[LMB] Heinlein

Matthew George matt.msg at gmail.com
Sat Oct 2 20:36:47 BST 2021

On Sat, Oct 2, 2021 at 12:49 PM Elizabeth Holden <alzurite at gmail.com> wrote:

> Pale men?  Who are you thinking of? You lost me there. Penric is
> fair-haired; is that what you mean?

Fair-haired - platinum blond, even - and pale-skinned.  There's also the
fourteen-year-old boy with the pointed ears.  Striking, certainly.

> I would argue perhaps that the problem is not so much the insertion of his
> own personality, consciously or unconsciously, but that his characters all
> seem like the same personality, regardless of their actions.

Yes.  Whether the characters are him isn't as important as whether they are
themselves, and they aren't.

> I have no problem with that. I like Heinlein's writing, and his ideas are
> interesting and I agree with a good part of them. Haven't read them all;
> I've heard odd things about some of them.

Frankly, I would have to recommend skipping *Time Enough for Love*.  Not
only for the reasons everyone else says, but there are more.

> Hated the movie.

The movie is a parody of what thoughtless people think the novel is, and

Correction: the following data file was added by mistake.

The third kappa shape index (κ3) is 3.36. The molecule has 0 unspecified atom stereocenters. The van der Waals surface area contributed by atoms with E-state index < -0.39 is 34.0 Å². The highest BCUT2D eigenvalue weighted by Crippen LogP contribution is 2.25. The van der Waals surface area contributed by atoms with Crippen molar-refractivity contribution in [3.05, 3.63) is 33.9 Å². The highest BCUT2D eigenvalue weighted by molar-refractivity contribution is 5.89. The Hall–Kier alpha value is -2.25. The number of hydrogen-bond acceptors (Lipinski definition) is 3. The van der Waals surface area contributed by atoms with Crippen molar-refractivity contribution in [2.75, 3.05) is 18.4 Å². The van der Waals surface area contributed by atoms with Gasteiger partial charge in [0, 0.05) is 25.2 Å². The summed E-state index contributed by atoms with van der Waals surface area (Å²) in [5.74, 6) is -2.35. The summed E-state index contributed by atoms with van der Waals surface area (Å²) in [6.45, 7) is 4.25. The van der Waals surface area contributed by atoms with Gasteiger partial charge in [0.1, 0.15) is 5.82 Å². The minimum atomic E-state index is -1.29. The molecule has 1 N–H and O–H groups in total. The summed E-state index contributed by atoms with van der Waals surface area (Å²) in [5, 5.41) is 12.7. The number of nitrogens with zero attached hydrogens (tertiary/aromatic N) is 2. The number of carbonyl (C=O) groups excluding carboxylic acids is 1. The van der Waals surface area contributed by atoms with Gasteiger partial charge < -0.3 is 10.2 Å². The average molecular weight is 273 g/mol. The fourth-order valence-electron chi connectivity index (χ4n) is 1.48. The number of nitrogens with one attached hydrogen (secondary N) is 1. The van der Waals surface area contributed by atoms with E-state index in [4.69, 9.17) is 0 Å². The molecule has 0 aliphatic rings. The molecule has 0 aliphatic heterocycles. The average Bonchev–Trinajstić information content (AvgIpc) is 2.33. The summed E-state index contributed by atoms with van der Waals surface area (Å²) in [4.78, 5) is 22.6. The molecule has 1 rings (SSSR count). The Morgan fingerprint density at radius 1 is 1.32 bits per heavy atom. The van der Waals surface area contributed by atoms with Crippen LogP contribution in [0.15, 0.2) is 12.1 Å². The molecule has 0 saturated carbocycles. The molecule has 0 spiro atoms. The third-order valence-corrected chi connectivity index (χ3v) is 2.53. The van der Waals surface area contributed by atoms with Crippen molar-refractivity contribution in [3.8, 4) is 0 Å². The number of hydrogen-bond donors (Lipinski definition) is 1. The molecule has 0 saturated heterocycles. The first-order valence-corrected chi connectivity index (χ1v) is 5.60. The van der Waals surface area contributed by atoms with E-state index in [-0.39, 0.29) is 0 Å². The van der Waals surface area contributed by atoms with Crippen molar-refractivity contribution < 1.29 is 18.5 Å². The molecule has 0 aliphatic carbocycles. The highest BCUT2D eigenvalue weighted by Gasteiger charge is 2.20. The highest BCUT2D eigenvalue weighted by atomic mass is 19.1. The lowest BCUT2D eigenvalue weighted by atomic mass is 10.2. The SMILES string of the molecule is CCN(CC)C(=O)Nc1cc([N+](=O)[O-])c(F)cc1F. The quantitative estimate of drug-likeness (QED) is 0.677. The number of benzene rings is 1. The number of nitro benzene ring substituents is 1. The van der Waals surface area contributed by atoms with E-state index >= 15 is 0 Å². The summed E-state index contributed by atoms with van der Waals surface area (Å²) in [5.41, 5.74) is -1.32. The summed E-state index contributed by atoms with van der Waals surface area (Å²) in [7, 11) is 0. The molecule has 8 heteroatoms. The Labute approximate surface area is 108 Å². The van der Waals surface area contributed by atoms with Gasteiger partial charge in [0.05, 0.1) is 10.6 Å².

really has nothing to do with the novel.  The novel itself raises concerns,
at least partly because Heinlein insisted that 'veteran' doesn't merely
refer to military service.  Which is true, but not in the vernacular; a
whole lot of people got the wrong idea, and in communication being
technically correct doesn't help if the idea isn't communicated properly.

But one has to have some sort of emotional incentive to pick.up any given
> book. Or not.

I tended to do it out of boredom and availability.  I even once had a sort
of rule that I'd always finish a book, but eventually I encountered ones
which I found so tedious that it wasn't worth keeping the principle.

> I wish more authors followed Heinlein in his philosophical bent. Most
> fiction is bland in that regard.

He definitely has his opinions and isn't afraid to share them.  A lot of
creators are too worried about alienating customers to express any
meaningful opinions, especially unpopular ones.  Although perhaps that's
wise in today's world.

Matt G.

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